The American Textile History Museum (ATHM) is located in Lowell, Massachusetts, a city whose textile industry put it on the map during the American Industrial Revolution

Sadly, the museum closed its doors in June of 2016. Much of the collection has been sold off to private collectors and to other museums and institutions. I'll miss this place.


The museum is small. Two floors house examples of equipment, materials and fabrics used in textile production from colonial times to the mid-twentieth century. The place is very dimly lit when you first enter, partly to minimize UV exposure to the antique textiles, and partly to set the atmosphere of a colonial kitchen.

The main track of the museum is a slowly winding ramp, which leads the visitor on a chronological textile tour, starting with colonial methods of flax and wool preparation, complete with a rebuilt flax barn and water-wheel inside. The barn's second floor has a fantastic collection of equipment that weaves, fulls and finishes the wool fabric. Heading further along the ramp is the Industrial Revolution exhibit, packed with spinning jennies and industrial looms.

After exhibits on fiber preparation methods, knitting and dye and printing, the walkway opens into a huge studio space filled with knitting machines, looms and other equipment. This space has bleacher seating, as the space is used for demonstrations and lectures, as well as creating video pieces for the rest of the museum. One of the best points of this museum is that they have such an extensive collection of equipment, all of which are carefully maintained and operated by the staff. 

Following this space is a room filled with the low-born synthetics, Polyester, rayon and nylon, and then technical fabrics- space suits and parachutes. Sadly no discussion at all of seeding and spinning monomer soup into long polymeric threads, or even the chemistry of dyeing cloth.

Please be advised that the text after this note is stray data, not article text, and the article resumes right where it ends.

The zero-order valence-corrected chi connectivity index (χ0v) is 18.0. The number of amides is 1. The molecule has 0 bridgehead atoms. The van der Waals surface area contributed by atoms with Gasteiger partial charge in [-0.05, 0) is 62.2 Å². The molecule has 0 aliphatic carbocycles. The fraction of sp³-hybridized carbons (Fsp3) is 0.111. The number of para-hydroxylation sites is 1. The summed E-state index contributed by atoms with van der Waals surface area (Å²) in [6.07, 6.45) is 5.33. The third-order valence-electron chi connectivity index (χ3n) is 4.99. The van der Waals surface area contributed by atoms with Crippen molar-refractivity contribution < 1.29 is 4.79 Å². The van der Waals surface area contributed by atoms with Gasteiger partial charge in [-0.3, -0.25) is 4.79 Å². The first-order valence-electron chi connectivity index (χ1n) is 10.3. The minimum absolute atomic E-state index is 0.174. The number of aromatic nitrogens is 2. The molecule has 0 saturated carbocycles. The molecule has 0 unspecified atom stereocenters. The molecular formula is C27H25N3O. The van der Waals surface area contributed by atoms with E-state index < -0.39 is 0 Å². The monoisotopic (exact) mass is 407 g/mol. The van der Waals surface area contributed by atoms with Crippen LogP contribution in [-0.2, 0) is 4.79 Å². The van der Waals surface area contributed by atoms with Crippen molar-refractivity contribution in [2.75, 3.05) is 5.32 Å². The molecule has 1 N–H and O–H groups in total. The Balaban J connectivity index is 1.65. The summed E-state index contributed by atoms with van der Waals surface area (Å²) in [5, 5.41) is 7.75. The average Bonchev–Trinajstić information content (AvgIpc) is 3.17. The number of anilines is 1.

Near the end, the exhibits turned from textile production methods and switched to showing mainly finished fabrics, already sewn into clothing, and displayed on mannequins. The modern cloth production that was shown tended toward the boutique and organic, and to very high tech production methods.  

There is a small theatre with a collection of short films to select from on fiber production, and a gallery for revolving exhibits. Right now, the exhibit is the Color revolution in the 1960s. This exhibit screams "Better living through chemistry," with slightly more discussion of the technology involved in creating the dizzying splashy patterns.  

ATHM is really geared towards kids, teens and educators, and to some extent, history/design majors at the local colleges. But they are also a pillar in the Lowell cultural scene, hosting community events, classes and lectures, and going out into the city to sponsor art events and form joint ventures with the Quilt Museum and the Revolving Museum.

Since a visit to ATHM hardly takes more than 2 hours, part of the day could be spent in one of several other small museums in Lowell, and by walking the canalway down to the Lowell National Historic Park visitors' center and the park's Boott Mills museum.

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